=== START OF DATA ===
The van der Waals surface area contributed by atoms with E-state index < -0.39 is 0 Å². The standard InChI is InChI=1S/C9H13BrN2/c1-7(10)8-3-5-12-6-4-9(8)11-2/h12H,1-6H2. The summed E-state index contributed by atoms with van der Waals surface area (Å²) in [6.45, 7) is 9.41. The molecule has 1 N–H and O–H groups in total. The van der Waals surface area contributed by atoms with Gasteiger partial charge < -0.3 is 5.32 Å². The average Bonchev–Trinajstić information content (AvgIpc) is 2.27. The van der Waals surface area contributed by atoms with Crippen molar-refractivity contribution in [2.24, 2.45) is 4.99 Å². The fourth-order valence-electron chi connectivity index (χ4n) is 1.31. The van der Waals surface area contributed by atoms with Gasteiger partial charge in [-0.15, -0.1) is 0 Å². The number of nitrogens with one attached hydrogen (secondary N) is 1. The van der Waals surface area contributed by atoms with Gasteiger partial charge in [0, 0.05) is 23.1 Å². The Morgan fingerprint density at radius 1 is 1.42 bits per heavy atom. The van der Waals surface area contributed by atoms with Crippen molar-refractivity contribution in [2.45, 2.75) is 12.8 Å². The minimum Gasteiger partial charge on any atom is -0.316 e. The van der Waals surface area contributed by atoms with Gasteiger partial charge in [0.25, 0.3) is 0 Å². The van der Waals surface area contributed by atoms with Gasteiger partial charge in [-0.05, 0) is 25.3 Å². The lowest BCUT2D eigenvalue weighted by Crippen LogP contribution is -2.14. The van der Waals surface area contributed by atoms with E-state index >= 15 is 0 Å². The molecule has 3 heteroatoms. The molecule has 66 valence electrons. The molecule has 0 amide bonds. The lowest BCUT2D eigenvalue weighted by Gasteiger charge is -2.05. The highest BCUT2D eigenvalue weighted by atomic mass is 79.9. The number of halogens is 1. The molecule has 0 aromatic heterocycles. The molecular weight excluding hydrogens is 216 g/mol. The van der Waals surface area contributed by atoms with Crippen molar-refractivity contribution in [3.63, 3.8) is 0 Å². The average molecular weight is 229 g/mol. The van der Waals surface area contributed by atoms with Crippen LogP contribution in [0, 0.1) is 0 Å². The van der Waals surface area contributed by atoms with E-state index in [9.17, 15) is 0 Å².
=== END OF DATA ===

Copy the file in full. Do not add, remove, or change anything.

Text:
The van der Waals surface area contributed by atoms with E-state index < -0.39 is 0 Å². The standard InChI is InChI=1S/C9H13BrN2/c1-7(10)8-3-5-12-6-4-9(8)11-2/h12H,1-6H2. The summed E-state index contributed by atoms with van der Waals surface area (Å²) in [6.45, 7) is 9.41. The molecule has 1 N–H and O–H groups in total. The van der Waals surface area contributed by atoms with Gasteiger partial charge < -0.3 is 5.32 Å². The average Bonchev–Trinajstić information content (AvgIpc) is 2.27. The van der Waals surface area contributed by atoms with Crippen molar-refractivity contribution in [2.24, 2.45) is 4.99 Å². The fourth-order valence-electron chi connectivity index (χ4n) is 1.31. The van der Waals surface area contributed by atoms with Gasteiger partial charge in [-0.15, -0.1) is 0 Å². The number of nitrogens with one attached hydrogen (secondary N) is 1. The van der Waals surface area contributed by atoms with Gasteiger partial charge in [0, 0.05) is 23.1 Å². The Morgan fingerprint density at radius 1 is 1.42 bits per heavy atom. The van der Waals surface area contributed by atoms with Crippen molar-refractivity contribution in [2.45, 2.75) is 12.8 Å². The minimum Gasteiger partial charge on any atom is -0.316 e. The van der Waals surface area contributed by atoms with Gasteiger partial charge in [0.25, 0.3) is 0 Å². The van der Waals surface area contributed by atoms with Gasteiger partial charge in [-0.05, 0) is 25.3 Å². The lowest BCUT2D eigenvalue weighted by Crippen LogP contribution is -2.14. The van der Waals surface area contributed by atoms with E-state index >= 15 is 0 Å². The molecule has 3 heteroatoms. The molecule has 66 valence electrons. The molecule has 0 amide bonds. The lowest BCUT2D eigenvalue weighted by Gasteiger charge is -2.05. The highest BCUT2D eigenvalue weighted by atomic mass is 79.9. The number of halogens is 1. The molecule has 0 aromatic heterocycles. The molecular weight excluding hydrogens is 216 g/mol. The van der Waals surface area contributed by atoms with Crippen molar-refractivity contribution in [3.63, 3.8) is 0 Å². The average molecular weight is 229 g/mol. The van der Waals surface area contributed by atoms with Crippen LogP contribution in [0, 0.1) is 0 Å². The van der Waals surface area contributed by atoms with E-state index in [9.17, 15) is 0 Å².